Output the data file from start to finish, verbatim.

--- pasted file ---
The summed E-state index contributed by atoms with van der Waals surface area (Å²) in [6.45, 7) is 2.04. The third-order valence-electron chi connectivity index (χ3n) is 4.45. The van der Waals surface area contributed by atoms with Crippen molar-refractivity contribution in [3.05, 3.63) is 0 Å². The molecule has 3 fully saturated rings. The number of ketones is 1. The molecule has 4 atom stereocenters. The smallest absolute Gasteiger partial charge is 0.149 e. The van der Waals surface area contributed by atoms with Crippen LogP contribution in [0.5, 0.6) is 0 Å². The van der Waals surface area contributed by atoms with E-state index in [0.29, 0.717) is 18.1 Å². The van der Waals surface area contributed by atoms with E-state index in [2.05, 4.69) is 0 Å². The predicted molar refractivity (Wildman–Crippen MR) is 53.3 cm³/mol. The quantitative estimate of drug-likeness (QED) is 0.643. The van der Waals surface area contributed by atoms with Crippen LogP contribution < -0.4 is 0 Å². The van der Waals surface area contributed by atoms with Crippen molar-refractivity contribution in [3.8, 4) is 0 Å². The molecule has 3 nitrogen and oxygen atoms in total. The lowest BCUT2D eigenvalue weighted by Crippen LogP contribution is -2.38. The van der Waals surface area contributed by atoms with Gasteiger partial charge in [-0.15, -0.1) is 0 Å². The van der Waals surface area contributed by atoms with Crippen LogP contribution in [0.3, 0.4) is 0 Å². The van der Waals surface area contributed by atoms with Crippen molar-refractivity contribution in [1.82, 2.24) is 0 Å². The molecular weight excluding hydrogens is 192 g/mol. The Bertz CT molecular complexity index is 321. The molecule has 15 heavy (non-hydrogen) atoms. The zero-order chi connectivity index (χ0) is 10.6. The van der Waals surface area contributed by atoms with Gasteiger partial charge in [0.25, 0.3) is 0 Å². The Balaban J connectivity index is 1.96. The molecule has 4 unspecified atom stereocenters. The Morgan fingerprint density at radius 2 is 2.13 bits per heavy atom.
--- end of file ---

The summed E-state index contributed by atoms with van der Waals surface area (Å²) in [6.45, 7) is 2.04. The third-order valence-electron chi connectivity index (χ3n) is 4.45. The van der Waals surface area contributed by atoms with Crippen molar-refractivity contribution in [3.05, 3.63) is 0 Å². The molecule has 3 fully saturated rings. The number of ketones is 1. The molecule has 4 atom stereocenters. The smallest absolute Gasteiger partial charge is 0.149 e. The van der Waals surface area contributed by atoms with Crippen LogP contribution in [0.5, 0.6) is 0 Å². The van der Waals surface area contributed by atoms with E-state index in [0.29, 0.717) is 18.1 Å². The van der Waals surface area contributed by atoms with E-state index in [2.05, 4.69) is 0 Å². The predicted molar refractivity (Wildman–Crippen MR) is 53.3 cm³/mol. The quantitative estimate of drug-likeness (QED) is 0.643. The van der Waals surface area contributed by atoms with Crippen LogP contribution < -0.4 is 0 Å². The van der Waals surface area contributed by atoms with Crippen molar-refractivity contribution in [3.8, 4) is 0 Å². The molecule has 3 nitrogen and oxygen atoms in total. The lowest BCUT2D eigenvalue weighted by Crippen LogP contribution is -2.38. The van der Waals surface area contributed by atoms with Gasteiger partial charge in [-0.15, -0.1) is 0 Å². The van der Waals surface area contributed by atoms with Crippen LogP contribution in [0.3, 0.4) is 0 Å². The van der Waals surface area contributed by atoms with Crippen molar-refractivity contribution in [1.82, 2.24) is 0 Å². The molecular weight excluding hydrogens is 192 g/mol. The Bertz CT molecular complexity index is 321. The molecule has 15 heavy (non-hydrogen) atoms. The zero-order chi connectivity index (χ0) is 10.6. The van der Waals surface area contributed by atoms with Gasteiger partial charge in [0.25, 0.3) is 0 Å². The Balaban J connectivity index is 1.96. The molecule has 4 unspecified atom stereocenters. The Morgan fingerprint density at radius 2 is 2.13 bits per heavy atom.